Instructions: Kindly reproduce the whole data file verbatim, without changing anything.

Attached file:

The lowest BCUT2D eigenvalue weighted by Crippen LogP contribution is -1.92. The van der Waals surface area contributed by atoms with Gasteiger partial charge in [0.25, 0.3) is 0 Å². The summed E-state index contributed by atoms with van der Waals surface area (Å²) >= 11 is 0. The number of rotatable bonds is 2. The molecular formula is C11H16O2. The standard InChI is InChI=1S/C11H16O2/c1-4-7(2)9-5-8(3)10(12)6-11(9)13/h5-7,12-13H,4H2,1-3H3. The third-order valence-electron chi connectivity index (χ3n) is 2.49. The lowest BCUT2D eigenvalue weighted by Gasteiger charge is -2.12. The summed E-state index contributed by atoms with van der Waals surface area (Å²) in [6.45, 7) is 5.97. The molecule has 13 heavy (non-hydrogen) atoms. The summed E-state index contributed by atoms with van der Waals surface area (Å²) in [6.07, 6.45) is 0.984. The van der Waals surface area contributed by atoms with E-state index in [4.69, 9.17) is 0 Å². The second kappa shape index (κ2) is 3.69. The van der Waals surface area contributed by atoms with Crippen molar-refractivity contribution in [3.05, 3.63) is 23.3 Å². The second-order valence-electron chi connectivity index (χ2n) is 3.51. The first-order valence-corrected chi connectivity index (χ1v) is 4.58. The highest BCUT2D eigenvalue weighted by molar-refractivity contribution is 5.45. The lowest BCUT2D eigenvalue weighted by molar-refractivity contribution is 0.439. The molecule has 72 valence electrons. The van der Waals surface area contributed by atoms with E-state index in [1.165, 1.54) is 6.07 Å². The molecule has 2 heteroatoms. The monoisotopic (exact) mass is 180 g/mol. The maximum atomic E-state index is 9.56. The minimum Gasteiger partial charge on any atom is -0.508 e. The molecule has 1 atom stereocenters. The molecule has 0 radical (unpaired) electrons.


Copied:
The lowest BCUT2D eigenvalue weighted by Crippen LogP contribution is -1.92. The van der Waals surface area contributed by atoms with Gasteiger partial charge in [0.25, 0.3) is 0 Å². The summed E-state index contributed by atoms with van der Waals surface area (Å²) >= 11 is 0. The number of rotatable bonds is 2. The molecular formula is C11H16O2. The standard InChI is InChI=1S/C11H16O2/c1-4-7(2)9-5-8(3)10(12)6-11(9)13/h5-7,12-13H,4H2,1-3H3. The third-order valence-electron chi connectivity index (χ3n) is 2.49. The lowest BCUT2D eigenvalue weighted by Gasteiger charge is -2.12. The summed E-state index contributed by atoms with van der Waals surface area (Å²) in [6.45, 7) is 5.97. The molecule has 13 heavy (non-hydrogen) atoms. The summed E-state index contributed by atoms with van der Waals surface area (Å²) in [6.07, 6.45) is 0.984. The van der Waals surface area contributed by atoms with E-state index in [4.69, 9.17) is 0 Å². The second kappa shape index (κ2) is 3.69. The van der Waals surface area contributed by atoms with Crippen molar-refractivity contribution in [3.05, 3.63) is 23.3 Å². The second-order valence-electron chi connectivity index (χ2n) is 3.51. The first-order valence-corrected chi connectivity index (χ1v) is 4.58. The highest BCUT2D eigenvalue weighted by molar-refractivity contribution is 5.45. The lowest BCUT2D eigenvalue weighted by molar-refractivity contribution is 0.439. The molecule has 72 valence electrons. The van der Waals surface area contributed by atoms with E-state index in [1.165, 1.54) is 6.07 Å². The molecule has 2 heteroatoms. The monoisotopic (exact) mass is 180 g/mol. The maximum atomic E-state index is 9.56. The minimum Gasteiger partial charge on any atom is -0.508 e. The molecule has 1 atom stereocenters. The molecule has 0 radical (unpaired) electrons.